For sheet metal, Brizio turned to Brookville for one of their all-steel roadster pickup bodies. Creating the cleaner-than-clean body lines are a chopped roof line and shortened bedbox. The grille shell is a reproduction '32 car model unit, and the lights are Arrows front pieces with original '37 Ford-types out back. Creating the tilting aluminum hood was none other than Jack Haggemann, who also is responsible for the louvered, removable side panels. Coating the body of this hauler is a mile-deep black hue from Dupont. Camilleri's (no relation to the editor) Auto Works in Sacramento, California, did the bodywork and paint before Rory utilized his talents at striping to accent and offset the glass-straight finish.

The roof is removable (as most roadsters' are), and without it a clear view of the confined interior is revealed. Tucked away in Santa Clara, California, is Sid Chavers, who did the handywork on the interior. Distressed leather lies over the seats and door panels with contrasting wool carpet custom made for this truck-rod. For being a small space, the truck's inner confines sure are big on styling. The Budnik steering-wheel-topped steering column is from Lime Works in Whittier, California, while the gauges are Classic, and the manual shifter is a Hurst piece. Air conditioning is a matter of removing the top or flipping up the multi-position cowl scoop, and you'll find the adjustable windshield to be of service as well.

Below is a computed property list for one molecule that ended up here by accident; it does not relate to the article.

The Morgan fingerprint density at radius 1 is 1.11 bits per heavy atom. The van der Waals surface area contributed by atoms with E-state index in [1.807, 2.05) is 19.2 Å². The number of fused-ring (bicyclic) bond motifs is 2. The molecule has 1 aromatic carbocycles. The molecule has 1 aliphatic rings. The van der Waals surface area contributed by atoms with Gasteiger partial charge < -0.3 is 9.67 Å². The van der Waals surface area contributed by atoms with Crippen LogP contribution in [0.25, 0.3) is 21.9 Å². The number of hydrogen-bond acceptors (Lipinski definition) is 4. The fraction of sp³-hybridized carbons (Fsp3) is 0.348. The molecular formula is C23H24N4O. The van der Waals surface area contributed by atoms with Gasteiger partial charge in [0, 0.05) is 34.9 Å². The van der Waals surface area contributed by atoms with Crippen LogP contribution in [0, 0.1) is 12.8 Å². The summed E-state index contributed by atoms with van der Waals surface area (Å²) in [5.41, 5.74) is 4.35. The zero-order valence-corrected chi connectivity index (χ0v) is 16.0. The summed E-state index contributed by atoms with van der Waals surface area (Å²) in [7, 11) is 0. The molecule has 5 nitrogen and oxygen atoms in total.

This truck is a higher class of vehicle that, with its current components, fits smack in its defined space. George Poteet is a particular vehicle owner and the workers at Roy Brizio Street Rods had the prescription to fill his needs. With the top off and the hammer pinned in fifth gear, we could be in heaven for sure. If you would like to check out the build photos, go to and see for yourself the talent necessary to create such a truck. When you're done drooling over the supplied pics, be sure to scan the finished product here on our pages for a real understanding of the arts.